- The Washington Times - Monday, October 30, 2000

BUFFALO, New York First lady Hillary Rodham Clinton drew heavily on her celebrity over the weekend, courting voters in upstate New York.

Though a personality with star power in her own right, she called on actor Ben Affleck to introduce her to a sympathetic crowd of Cornell University students.

"Since Rick Lazio has been running around the frat house in his underwear, Hillary Clinton has been working for America," Mr. Affleck told the Saturday crowd of 2,000 that had earlier been larger. But the first lady was late, and the temperature was dropping.

Mr. Lazio, Mrs. Clinton's Republican opponent in her Senate bid, actually attended Vassar College, whose students are mostly women and where there are no fraternities.

Mrs. Clinton, joined by daughter Chelsea, revisited western and upstate portions of New York over the weekend, stopping in both Democratic and Republican areas.

Mr. Lazio spent the weekend on the road as well, campaigning from Long Island to Plattsburgh to Rochester.

Mrs. Clinton started the weekend by addressing the campaign's crisis of the day, a report that Republican telephone solicitors had placed calls to voters linking some of Mrs. Clinton's contributors to the terrorists whose bomb killed 17 Americans aboard the USS Cole.

"They have stooped to a level that I never thought we'd see," she said. Mrs. Clinton returned the $50,000 contributed by a Muslim group that had praised organizations suspected of terrorism, after the donation was disclosed in the newspapers.

Clad in a Creamsicle-orange sweater and battling a head cold, Mrs. Clinton grabbed at hands and signed her own placards as well as copies of her book, "It Takes a Village," and told the throng: "Everything you care about will be affected by this election. You have two teams, the Bush-Cheney-Lazio team [cue for boos] and the Gore-Lieberman-Clinton team [the first lady nods to the cheers]."

"She's a celebrity," said supporter Donna Hutchison, a 39-year-old mother of two who watched Mrs. Clinton along with Sen. Charles E. Schumer work a crowd of 200 people at Elmira's Bradley Farms produce store and, seasonally, pumpkin patch.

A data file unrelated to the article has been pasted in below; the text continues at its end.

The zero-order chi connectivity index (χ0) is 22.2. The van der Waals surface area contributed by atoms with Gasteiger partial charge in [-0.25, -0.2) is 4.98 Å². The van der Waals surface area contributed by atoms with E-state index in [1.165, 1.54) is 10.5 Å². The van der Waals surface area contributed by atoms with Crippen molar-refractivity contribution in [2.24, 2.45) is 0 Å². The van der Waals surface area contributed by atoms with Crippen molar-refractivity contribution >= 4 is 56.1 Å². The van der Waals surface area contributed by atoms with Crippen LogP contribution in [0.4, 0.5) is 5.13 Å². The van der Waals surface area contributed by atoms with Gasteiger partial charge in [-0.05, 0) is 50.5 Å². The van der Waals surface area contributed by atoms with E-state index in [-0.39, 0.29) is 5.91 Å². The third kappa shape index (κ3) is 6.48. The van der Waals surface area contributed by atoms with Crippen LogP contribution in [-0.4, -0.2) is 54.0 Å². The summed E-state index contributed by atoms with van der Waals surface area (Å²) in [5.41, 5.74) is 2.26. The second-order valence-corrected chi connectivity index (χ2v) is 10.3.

Mrs. Hutchison held aloft a lime-green cardboard sign that read, "Elmira mothers and daughters for Hillary." Mrs. Clinton, she said, is a role model for all women.

Mrs. Hutchison acknowledged disagreement in her own house. "My husband doesn't support her at all."

He's more in agreement with Scott Esty, who stood at the entrance to the Bradley Farms with a sign proclaiming, "Hillary is the last lady we want."

"This is Lazio country," said Mr. Esty, 45, from nearby Big Flats. "But we know that in New York, the upstate doesn't carry as much sway as the city."

Mrs. Clinton logged 155 miles Saturday, starting in Ithaca, home of Cornell, where registered Democrats outnumber Republicans 23,000 to 17,000. She traversed through Elmira, where Republicans have an almost identical edge, and on to Buffalo, a heavily Democratic city in the Rust Belt.

Yesterday, Mrs. Clinton moved on another 150 miles, from Buffalo to Syracuse, visiting churches and glad-handing at rallies.

She's working to dent Mr. Lazio's upstate polling numbers. He has dominated the upstate polls since entering the race in May.

One new poll says Mr. Lazio leads by a point among upstaters, 46 percent to 45 percent. Other polls give the edge to Mr. Lazio by 5 percent to 15 percent.

"The future will get better here, but we've got some hard work to do," Mrs. Clinton told a room full of union machinists in Buffalo Saturday evening. They cheered with gusto, some waving their baseball caps.

Noting the population drop in Buffalo, which the Census Bureau estimates has lost an estimated 30,000 people since 1990, Mrs. Clinton promised she would propose programs that would keep people in town. She scolded Mr. Lazio in blue-collar language.

"Sure, there are candidates who are nice guys, guys you want to go have a beer with, talk about the Buffalo Bills with. But when you ask what their plan is, they have none. Why would you pick someone with no track record?"

Outside a Krispy Kreme doughnut shop in the Buffalo suburb of Tonawanda, Joan Stephens, a Republican tax collector from nearby Lewiston, watched the commotion of an impromptu Hillary visit.

"Oh, this is much more exciting than a visit from Al Gore," Miss Stephens said, her breath making little clouds in the cold air. "I'd much rather see Hillary any day."

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